If you are a fan of the NFL, a Jets fan in particular around here, you more than likely already know that New England Patriots tight end Rob Gronkowski is out for the foreseeable future after injuring his back. This is probably mostly in part because it happened against your team! (Photo Credit: AP Photo) Gronkowski hit the ground hard while pursuing a deep pass from QB Tom Brady during the Pats vs Jets game on November 27th, herniating a disc in his lower back. The disc rupture required surgery and likely means Gronk will be out for a minimum of 6-8 weeks. But does that mean his season is entirely over? Probably, yes. But if Gronkowski puts in the work, the Super Bowl is 9 weeks from his surgery date, which means he could be fully recovered by then (obviously considering the Patriots make it that far). We see athletes return to play sooner than expected all of the time; elite athletes seem to have superior healing powers. Again it’s a stretch, and being his third discectomy of his career at the age of only 27, I would err on the side of caution if I were Gronk. So what exactly is a discectomy and why would someone need it?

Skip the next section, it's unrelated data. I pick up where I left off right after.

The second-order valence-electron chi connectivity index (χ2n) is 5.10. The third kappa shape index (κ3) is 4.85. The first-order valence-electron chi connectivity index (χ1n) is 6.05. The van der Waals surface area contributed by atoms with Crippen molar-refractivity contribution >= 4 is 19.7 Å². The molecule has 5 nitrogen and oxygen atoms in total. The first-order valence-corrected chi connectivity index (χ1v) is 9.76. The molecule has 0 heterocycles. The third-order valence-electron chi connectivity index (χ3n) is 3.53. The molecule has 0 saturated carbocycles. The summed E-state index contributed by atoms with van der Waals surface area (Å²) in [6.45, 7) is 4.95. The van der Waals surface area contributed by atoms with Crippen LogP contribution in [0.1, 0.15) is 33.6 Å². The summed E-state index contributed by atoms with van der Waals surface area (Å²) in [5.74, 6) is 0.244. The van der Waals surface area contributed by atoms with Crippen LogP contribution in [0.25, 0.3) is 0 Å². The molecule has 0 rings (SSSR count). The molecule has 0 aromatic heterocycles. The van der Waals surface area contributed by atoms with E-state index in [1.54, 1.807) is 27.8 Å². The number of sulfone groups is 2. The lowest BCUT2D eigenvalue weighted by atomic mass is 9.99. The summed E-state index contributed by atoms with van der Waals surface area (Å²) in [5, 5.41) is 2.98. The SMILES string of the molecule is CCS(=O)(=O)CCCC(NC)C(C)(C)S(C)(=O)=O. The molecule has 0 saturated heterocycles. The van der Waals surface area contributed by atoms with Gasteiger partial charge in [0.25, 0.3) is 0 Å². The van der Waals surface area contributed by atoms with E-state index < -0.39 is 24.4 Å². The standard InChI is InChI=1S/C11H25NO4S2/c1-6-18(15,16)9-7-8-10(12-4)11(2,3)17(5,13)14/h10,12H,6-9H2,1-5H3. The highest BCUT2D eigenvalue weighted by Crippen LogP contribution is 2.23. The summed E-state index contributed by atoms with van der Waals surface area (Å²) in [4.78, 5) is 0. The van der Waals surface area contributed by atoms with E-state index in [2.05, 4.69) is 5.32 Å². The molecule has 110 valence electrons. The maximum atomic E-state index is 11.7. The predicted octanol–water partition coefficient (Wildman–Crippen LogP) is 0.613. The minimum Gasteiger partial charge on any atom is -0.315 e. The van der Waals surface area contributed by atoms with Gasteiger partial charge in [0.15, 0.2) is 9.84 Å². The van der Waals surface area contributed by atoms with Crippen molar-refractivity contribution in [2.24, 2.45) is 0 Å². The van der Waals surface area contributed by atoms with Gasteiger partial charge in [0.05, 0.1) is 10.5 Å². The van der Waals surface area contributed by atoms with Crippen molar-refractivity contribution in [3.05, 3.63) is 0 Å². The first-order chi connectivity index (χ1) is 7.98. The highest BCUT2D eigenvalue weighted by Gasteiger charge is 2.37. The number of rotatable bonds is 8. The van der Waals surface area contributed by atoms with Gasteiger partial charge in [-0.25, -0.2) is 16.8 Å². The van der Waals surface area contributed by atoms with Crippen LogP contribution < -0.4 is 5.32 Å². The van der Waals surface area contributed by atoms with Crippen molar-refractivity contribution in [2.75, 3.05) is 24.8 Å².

In the realm of spine surgery, a discectomy is a relatively small procedure. It is typically recommended for patients who have experienced a disc herniation causing persistent pain and symptomology. Typically these are cases that are not severe enough to warrant a more invasive procedure and have not responded to physical therapy, chiropractic, or other conservative treatments. These disc injuries can occur acutely (like Gronkowski’s hit) or chronically over a long period of time. You can review last month’s article for the specs on bulges vs herniations by clicking here, but they ultimately trigger the same causation of pain: nerve impingement. When the leaked disc material presses on a nerve, it signals a number of symptoms including pain, weakness, numbness, and tingling. The goal of the discectomy is to decompress the impinged nerve. Depending on the doctor’s technique, they may go through the back or the side. In either case the herniated disc material is removed and the nerve is gently mobilized, all through an incision that is less than 1 inch long. Patients are often encouraged to start moving the very same day. Physical therapy is needed to regain strength, flexibility, and mobility. According to Dr. Christopher Bono, chief of orthopedic spine surgery at Brigham and Women’s Hospital, he would feel comfortable sending a manual laborer who lifts heavy object back to work 4-6 weeks post-op. That is, of course, unless your job is to get pummeled by 300+ lb men! Stay Well.